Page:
iPhone early adopters (we are in that group) who paid launch prices for Apple iPhones, divorce yourselves from the feeling the price cut might engender and take a dispassionate look at what’s happening. We’re not excusing it, just explaining it. The news is now filled with iPhone stories that to anyone without an iPhone (which is the vast majority of the buying public, for example: just 0.33% of the U.S. population owned an iPhone before yesterday) all scream the same thing: iPhone costs $200 less! Just $399!

Apple is running another masterful free advertising campaign. The value of this free publicity could be well north of $100 million if Apple were to pay traditional advertising rates to get the word out about iPhone, it’s new price, etc. to such high market penetration.

The news is only negative to some portion of just 0.33% of the U.S. population. And the ones who are upset now tend to be the most faithful to Apple. In other words, “This too shall pass.” To the rest of the world this is only a positive: $200 off a remarkable product they’ve heard so much about, maybe even seen fleetingly in person, and probably wanted.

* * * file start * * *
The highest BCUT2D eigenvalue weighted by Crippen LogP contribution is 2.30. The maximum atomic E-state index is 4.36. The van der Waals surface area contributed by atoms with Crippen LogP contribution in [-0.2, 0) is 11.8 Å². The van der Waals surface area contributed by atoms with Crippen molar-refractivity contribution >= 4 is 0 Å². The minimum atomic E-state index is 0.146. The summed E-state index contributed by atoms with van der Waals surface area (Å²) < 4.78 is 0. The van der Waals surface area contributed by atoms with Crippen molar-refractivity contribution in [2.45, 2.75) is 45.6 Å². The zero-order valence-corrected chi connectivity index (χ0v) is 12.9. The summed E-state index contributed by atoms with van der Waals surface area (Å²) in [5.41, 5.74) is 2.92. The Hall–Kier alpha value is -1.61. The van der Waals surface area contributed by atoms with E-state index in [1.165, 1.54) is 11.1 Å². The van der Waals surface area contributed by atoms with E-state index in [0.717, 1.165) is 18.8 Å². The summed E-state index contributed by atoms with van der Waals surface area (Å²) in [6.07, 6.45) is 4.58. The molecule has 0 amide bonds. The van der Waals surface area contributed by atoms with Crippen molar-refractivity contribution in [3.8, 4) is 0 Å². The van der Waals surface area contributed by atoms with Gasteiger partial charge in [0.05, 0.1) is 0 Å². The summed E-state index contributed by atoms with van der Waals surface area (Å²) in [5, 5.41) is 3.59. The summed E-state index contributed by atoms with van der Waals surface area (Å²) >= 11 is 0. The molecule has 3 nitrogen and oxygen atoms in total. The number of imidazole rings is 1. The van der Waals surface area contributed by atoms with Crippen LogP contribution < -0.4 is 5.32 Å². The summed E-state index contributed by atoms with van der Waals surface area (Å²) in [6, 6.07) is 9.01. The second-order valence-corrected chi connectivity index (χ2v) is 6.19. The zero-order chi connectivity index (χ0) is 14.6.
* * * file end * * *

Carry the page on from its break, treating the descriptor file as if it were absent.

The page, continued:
Apple is going to sell a ton of iPhones on the back of this new round of massive, free publicity.


  1. Early Adopters,
    While I feel your pain and the $200 price drop is truly remarkable for Apple, you have to accept that things like this may happen when you live on the bleeding edge of technology.

    I’d like to hear more people applaud Apple for their 14 day price drop policy. That is certainly in line with many other businesses (tech and non-tech) and is not something that they are compelled to do. Anyone who bought their iPhone more than two weeks ago and gets anything out of Apple should consider themselves extremely lucky!

    In other words, stop your bitchin’!

  2. Good for Apple! Now that they’re gonna be selling so many phones and making so much money, they can afford to give back the $200 that they’ve fleeced from us loyal customers.

    I’ve learned my lesson, and I’ve been a sucker. I’ll take responsibility for my actions.

    But NEVER AGAIN will I purchase an Apple product on day one.

    As a life-long Apple/Mac user and loyal customer, my brand loyalty has been tarnished.